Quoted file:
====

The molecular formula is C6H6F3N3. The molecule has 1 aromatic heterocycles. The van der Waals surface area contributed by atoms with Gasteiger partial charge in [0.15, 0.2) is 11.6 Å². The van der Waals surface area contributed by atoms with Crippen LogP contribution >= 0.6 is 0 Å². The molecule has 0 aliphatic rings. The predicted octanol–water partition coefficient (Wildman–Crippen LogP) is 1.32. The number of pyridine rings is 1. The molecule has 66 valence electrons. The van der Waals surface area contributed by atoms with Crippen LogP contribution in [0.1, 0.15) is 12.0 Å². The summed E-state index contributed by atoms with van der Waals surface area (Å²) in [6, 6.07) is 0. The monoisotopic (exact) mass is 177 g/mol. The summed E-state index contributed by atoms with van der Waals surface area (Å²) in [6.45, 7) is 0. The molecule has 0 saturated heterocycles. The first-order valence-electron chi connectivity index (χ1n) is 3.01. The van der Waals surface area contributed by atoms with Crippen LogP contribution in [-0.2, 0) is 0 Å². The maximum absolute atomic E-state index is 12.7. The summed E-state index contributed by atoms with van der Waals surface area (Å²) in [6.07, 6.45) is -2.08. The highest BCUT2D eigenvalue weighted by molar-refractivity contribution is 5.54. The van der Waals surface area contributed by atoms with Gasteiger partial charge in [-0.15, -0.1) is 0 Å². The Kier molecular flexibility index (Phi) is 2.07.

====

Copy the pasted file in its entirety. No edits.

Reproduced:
The molecular formula is C6H6F3N3. The molecule has 1 aromatic heterocycles. The van der Waals surface area contributed by atoms with Gasteiger partial charge in [0.15, 0.2) is 11.6 Å². The van der Waals surface area contributed by atoms with Crippen LogP contribution >= 0.6 is 0 Å². The molecule has 0 aliphatic rings. The predicted octanol–water partition coefficient (Wildman–Crippen LogP) is 1.32. The number of pyridine rings is 1. The molecule has 66 valence electrons. The van der Waals surface area contributed by atoms with Crippen LogP contribution in [0.1, 0.15) is 12.0 Å². The summed E-state index contributed by atoms with van der Waals surface area (Å²) in [6, 6.07) is 0. The monoisotopic (exact) mass is 177 g/mol. The summed E-state index contributed by atoms with van der Waals surface area (Å²) in [6.45, 7) is 0. The molecule has 0 saturated heterocycles. The first-order valence-electron chi connectivity index (χ1n) is 3.01. The van der Waals surface area contributed by atoms with Crippen LogP contribution in [-0.2, 0) is 0 Å². The maximum absolute atomic E-state index is 12.7. The summed E-state index contributed by atoms with van der Waals surface area (Å²) in [6.07, 6.45) is -2.08. The highest BCUT2D eigenvalue weighted by molar-refractivity contribution is 5.54. The van der Waals surface area contributed by atoms with Gasteiger partial charge in [-0.15, -0.1) is 0 Å². The Kier molecular flexibility index (Phi) is 2.07.